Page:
Nestled midway between Dallas and Austin, Waco, Texas, with a population of around 144,000, is home to the Texas Ranger Hall of Fame and Museum, the Dr. Pepper Museum, Baylor University, and Chip and Joanna Gaines’ Magnolia Market; and it now has one of the busiest courts in the nation for patent infringement cases. Waco is part of the Western District of Texas (WDTX), which covers 92,000 square miles, including San Antonio, Austin, Del Rio, El Paso, Midland, and Pecos. For retailers, this vast footprint means they may have a physical presence in the Western District and thus, potentially be a target for a patent infringement case in Waco.

The business of buying and enforcing patents has been brisk for over two decades and attracts considerable investment dollars. Indeed, patent cases filed by investors who purchase patents they choose not to practice or commercialize (so-called non-practicing entities (NPEs)) represent anywhere from one-third to one-half of all patent cases filed each year. Despite a dip in new case filings from 2017-2019, the most recent trend shows an increase in NPE activity in 2020.

This activity is helping to drive cases to the WDTX since the NPE patent enforcement business model generally includes bringing cases in fora that are fast, predictable, and perceived as being friendly to patent plaintiffs. Retailers are no stranger to this trend and are often targets in these cases.

Until recently, the go-to patent jurisdiction was the Eastern District of Texas (EDTX). Indeed, in 2016, approximately 40% of all patent cases were filed in the EDTX.

That changed abruptly in 2017 with the Supreme Court’s decision in TC Heartland LLC v. Kraft Foods Group Brands LLC, 137 S. Ct. 1514 (2017). TC Heartland limited the choice of venue for most patent cases to a district where a corporate defendant “resides” or “has committed acts of infringement and has a regular and established pace of business”— essentially to where a defendant is incorporated or maintains a brick and mortar place of business. The EDTX, largely comprised of smaller towns and cities, does not satisfy this test for a significant number of potential targets of NPEs. Thus, patent plaintiffs have been forced to file in other established patent jurisdictions where venue is appropriate. Such jurisdictions include Delaware (the state of incorporation for a significant number of companies) and California (the home of many technology companies targeted by NPEs). Within two years after TC Heartland, EDTX filings fell dramatically to around 10% of all cases filed.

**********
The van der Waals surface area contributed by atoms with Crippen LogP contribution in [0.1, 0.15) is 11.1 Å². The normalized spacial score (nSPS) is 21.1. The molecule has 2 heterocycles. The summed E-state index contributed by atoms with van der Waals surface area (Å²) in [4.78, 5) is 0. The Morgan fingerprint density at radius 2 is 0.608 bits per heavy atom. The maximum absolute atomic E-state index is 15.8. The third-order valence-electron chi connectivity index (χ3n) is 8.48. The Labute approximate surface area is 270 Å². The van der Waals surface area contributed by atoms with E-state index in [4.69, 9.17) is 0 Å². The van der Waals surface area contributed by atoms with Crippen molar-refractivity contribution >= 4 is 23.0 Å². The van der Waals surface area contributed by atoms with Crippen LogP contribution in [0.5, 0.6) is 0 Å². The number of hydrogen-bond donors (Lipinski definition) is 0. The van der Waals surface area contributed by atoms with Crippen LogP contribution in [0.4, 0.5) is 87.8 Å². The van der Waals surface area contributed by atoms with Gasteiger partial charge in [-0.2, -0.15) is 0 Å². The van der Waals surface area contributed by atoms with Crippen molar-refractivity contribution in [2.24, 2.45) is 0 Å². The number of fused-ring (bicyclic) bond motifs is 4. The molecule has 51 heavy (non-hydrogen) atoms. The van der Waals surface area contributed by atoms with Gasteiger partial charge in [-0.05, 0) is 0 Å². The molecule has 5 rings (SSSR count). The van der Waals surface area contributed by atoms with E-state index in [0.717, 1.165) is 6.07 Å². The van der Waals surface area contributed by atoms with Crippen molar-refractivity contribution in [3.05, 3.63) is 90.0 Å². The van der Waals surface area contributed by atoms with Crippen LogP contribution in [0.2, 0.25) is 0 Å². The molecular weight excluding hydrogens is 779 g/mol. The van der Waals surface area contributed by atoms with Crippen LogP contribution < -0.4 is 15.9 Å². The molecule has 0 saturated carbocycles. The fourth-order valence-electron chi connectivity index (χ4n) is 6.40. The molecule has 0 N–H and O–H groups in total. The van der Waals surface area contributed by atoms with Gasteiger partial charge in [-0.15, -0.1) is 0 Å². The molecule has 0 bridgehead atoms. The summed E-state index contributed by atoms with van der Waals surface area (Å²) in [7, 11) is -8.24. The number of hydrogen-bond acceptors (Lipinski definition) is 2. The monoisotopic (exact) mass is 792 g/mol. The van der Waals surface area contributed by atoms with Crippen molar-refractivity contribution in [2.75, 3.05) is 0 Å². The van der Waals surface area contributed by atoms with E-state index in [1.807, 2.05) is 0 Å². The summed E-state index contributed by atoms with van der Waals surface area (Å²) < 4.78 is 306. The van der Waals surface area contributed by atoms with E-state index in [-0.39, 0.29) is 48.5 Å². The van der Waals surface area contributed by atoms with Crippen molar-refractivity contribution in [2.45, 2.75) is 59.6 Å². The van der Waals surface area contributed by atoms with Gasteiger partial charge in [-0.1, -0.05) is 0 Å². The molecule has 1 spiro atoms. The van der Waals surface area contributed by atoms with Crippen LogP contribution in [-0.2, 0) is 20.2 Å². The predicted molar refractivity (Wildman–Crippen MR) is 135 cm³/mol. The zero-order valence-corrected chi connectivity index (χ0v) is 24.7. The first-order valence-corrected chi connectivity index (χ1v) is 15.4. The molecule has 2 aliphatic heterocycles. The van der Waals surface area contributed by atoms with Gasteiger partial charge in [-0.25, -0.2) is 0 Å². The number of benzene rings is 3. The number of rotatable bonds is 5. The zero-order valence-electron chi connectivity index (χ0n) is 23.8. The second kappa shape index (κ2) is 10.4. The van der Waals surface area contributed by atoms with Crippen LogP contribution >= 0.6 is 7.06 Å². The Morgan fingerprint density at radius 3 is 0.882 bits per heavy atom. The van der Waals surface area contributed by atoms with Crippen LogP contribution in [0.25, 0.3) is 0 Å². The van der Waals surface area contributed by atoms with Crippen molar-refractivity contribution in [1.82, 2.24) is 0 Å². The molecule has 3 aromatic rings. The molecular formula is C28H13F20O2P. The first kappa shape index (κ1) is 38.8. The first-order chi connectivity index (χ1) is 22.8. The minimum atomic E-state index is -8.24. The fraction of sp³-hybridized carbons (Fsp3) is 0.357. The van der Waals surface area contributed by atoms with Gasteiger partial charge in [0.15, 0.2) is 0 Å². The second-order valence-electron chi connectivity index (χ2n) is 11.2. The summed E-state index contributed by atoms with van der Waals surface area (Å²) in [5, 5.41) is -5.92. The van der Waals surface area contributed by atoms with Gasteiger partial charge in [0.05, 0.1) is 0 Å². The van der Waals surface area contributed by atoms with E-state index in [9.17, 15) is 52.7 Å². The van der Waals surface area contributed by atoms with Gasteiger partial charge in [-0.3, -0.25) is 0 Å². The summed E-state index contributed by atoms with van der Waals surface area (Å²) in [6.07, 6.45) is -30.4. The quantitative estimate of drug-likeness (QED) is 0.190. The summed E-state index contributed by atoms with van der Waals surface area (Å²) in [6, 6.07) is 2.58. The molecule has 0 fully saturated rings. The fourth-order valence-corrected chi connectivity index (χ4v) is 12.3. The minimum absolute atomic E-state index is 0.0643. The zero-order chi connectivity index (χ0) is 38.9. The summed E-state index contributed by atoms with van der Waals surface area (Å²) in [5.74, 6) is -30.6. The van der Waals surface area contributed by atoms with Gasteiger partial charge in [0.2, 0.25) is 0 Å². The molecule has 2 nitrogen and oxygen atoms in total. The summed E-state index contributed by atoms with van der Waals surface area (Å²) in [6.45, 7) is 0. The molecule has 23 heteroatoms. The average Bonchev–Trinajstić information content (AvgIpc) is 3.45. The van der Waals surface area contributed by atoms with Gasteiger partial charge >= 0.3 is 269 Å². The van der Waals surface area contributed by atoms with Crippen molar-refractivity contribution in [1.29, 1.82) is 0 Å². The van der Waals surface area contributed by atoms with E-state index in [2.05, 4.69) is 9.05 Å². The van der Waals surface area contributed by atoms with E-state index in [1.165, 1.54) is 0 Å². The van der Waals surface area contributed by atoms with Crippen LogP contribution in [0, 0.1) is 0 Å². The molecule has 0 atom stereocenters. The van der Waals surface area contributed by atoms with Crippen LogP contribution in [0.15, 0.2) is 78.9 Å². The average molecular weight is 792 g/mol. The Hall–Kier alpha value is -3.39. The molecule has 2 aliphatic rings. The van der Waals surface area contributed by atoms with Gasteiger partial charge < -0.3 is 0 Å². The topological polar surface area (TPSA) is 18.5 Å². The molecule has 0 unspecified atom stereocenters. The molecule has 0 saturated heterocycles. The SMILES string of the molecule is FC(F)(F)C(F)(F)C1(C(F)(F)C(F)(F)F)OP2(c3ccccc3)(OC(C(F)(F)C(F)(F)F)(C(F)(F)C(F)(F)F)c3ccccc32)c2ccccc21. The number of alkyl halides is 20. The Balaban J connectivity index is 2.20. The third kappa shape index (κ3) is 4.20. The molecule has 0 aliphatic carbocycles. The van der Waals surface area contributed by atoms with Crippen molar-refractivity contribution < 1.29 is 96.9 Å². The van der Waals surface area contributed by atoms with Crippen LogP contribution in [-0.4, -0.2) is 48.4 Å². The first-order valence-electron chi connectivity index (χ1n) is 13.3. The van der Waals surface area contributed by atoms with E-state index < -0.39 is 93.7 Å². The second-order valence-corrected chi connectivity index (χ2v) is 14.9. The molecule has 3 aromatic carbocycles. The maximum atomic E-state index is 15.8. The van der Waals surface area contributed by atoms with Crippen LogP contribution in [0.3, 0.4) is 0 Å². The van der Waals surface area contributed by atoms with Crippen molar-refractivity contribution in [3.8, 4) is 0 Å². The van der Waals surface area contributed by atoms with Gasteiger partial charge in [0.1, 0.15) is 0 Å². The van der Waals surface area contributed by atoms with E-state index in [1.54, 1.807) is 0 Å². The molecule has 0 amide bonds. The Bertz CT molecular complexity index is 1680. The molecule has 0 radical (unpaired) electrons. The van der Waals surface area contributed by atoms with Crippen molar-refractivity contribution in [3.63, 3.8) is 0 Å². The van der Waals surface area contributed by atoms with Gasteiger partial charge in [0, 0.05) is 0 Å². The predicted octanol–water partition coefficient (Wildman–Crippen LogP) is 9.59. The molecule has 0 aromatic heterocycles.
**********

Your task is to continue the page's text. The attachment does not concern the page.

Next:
Unlike the EDTX, the WDTX hosts a large compliment of retail companies with physical facilities in the district. Many companies that could escape a patent case filed in the EDTX may not find similar relief in the WDTX. This is particularly true of brick and mortar retailers. Indeed, whereas some retailers were able to take active steps to avoid a physical presence in the EDTX, it will likely be more difficult for national and regional retailers to avoid a presence in the more populous WDTX.

Having a single store anywhere in the district may be enough to satisfy TC Heartland and put those retailers in the cross hairs of a WDTX-filed patent case. This will come into play in two situations. First, if the manufacturer of an accused product does not have a physical presence in the WDTX, a plaintiff may still elect to bring suit against the retailer selling that the product. Second, in the case of infringement allegations based on technology solutions used by retailers, (e.g., apps, telephony systems, etc.), there may not be a single vendor responsible for the overall system in question and the retailer may need to defend the suit. Retailers thus should continue to expect to face a growing number of patent cases in Waco.

Those sued in Waco should know that that Federal court has only one judge: Judge Alan Albright, who received his commission to the bench in September 2018. Judge Albright enjoys patent cases and has expressly stated that his goal is for Waco to become a destination for sophisticated patent litigation. In furtherance of this objective, Judge Albright quickly put in place a set of local patent rules to administer patent cases quickly and efficiently, with the goal of moving cases to trial within 18 months or less of the complaint being filed. Judge Albright built a forum for patent litigation, and like a Field of Dreams, the patent cases have come. One element outside his control, however, is the jury pool.

Prior to its rise as a patent litigation destination, the tendencies of EDTX jury pools were established through landmark personal injury cases, primarily stemming from the oil industry. The WDTX does not have a similar reputation.

The first jury trial in a patent case before Judge Albright is coming to a close. Regardless of the outcome, it is too early to generalize or predict how juries may respond to interlopers bringing their patent cases to Waco. Any plaintiff assuming a jury in one Texas community is interchangeable with another is making a mistake.

Overall, be aware that having a store, a physical presence, or even employees located in the WDTX may expose a retailer as a target for patent infringement lawsuits in Waco. Understanding the dynamics of this jurisdiction will be helpful in obtaining a favorable outcome, whether through settlement or by taking the case to trial.